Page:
Example #1: I'm not convinced this one proves your case.

Yes, the dude was creepy and that freaky fucking shit he pulled in the restaurant—insisting on feeding your girlfriend like she was one of the infants (!) on his Tinder profile—would've been a one-bite-into-the-apps dealbreaker for most people. But most people weren't on that date. Your girlfriend was, SCB, and she didn't find the feeding thing disqualifying. She found it "quirky." And while that and everything else you describe sounds unnerving in the extreme to me, you, and everyone else who wasn't on that date, I would wanna hear more from your girlfriend before having her declared legally incompetent.

Yes, it's annoying when someone asks for sex again and again after you've told them no—and women on the receiving end of that from strange men (and that man was very strange) often feel threatened (and that's not an irrational fear) and will sometimes "consent" to sex because they fear violence if they say no. (And that kind of "consent" isn't meaningful, of course, which is why I put that "consent" in quotes.) But did your girlfriend find this guy threatening? Or did she find him amusing or pathetic? Did she agree to let him masturbate in front of her because she thought it was the only way to get out of his apartment safely? Or did she kindasortawanna see this weirdo jack off for her?

While you see this date as bullet dodged, SCB, your girlfriend seems to see it as quirky/kinky lark with a freaky/kinky stranger. While it's perfectly understandable that you would see a threat to your girlfriend's safety in that encounter, it's possible she didn't feel unsafe and wasn't unsafe. It's also possible she's downplaying the threat she may have felt so as not to upset you or give you ammo in this dispute. But if she's generally demonstrated good judgment in the past and doesn't seem to be upset about this encounter, you may have to give her the benefit of the (totally legitimate!) doubt on this one.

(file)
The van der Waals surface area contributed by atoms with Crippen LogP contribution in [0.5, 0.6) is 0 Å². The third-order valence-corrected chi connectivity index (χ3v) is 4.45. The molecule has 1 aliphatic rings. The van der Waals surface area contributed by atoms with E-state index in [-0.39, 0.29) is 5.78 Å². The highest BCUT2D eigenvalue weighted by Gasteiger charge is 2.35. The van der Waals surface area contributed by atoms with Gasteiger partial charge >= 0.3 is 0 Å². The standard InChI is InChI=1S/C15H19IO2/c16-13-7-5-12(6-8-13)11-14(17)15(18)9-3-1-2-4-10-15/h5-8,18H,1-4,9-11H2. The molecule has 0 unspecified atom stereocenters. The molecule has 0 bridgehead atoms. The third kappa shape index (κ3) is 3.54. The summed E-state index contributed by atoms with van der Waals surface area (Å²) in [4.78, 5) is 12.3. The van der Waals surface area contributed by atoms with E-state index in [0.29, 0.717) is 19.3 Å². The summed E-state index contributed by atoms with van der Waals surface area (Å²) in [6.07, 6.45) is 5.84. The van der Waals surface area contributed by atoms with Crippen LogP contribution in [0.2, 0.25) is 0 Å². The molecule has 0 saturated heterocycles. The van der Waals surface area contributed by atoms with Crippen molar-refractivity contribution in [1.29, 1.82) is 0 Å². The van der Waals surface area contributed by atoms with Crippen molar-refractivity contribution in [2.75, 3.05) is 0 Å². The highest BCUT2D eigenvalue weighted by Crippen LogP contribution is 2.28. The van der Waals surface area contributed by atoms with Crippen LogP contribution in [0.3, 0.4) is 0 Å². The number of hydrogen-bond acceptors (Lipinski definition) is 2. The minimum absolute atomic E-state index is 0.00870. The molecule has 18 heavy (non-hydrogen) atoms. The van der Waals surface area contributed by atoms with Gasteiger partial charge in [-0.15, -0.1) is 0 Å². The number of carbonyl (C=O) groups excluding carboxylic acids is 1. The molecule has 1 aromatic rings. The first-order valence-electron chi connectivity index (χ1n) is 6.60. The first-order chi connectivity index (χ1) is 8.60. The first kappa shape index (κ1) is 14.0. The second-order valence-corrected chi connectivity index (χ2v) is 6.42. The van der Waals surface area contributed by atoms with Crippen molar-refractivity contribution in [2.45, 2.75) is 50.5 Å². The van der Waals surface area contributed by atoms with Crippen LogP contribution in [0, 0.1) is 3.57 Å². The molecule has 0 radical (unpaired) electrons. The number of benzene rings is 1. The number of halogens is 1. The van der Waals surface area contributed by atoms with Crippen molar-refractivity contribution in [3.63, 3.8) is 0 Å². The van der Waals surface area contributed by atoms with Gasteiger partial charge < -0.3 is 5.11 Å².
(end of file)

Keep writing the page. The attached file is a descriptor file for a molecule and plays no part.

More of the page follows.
Example #2: You're absolutely right about this one. As soon as those flowers arrived at your home, SCB, your girlfriend should've informed this guy that he stepped over a line, asked him not to contact her again, and blocked him. Because he wasn't just demonstrating terrible judgment very early on—anyone who wasn't an idiot would've known that display was likely to have the opposite of its intended effect—but showing disrespect for your girlfriend's primary relationship. Disrespect, in other words, for you. Because when you're dating someone in an established open relationship who has a longterm partner—and one date ≠ dating—you don't make grand romantic gestures without first making sure they're allowed. Sending those flowers to the home she shared with her partner was an act of aggression masquerading as a romantic act.

So, yeah, you're right: those were red flags—sending flowers to her workplace and the home she shares with her boyfriend—and your girlfriend demonstrated poor judgment when she didn't immediately cut this guy off. And since his inch-away-from-stalking behavior didn't just make you worry for girlfriend's safety but your own as well, you have an absolute right to press her on the personal safety issue: hers and yours.

But try to keep it in perspective: you've been open for a year now, it sounds like you guys have dated a lot of people, and your girlfriend has had one dodgy encounter and one deeply squicky one in all that time. Raise your concerns, offer feedback and support, urge her to consider her own safety and yours, and then—if she generally demonstrates good judgment from here on out—try to let this go.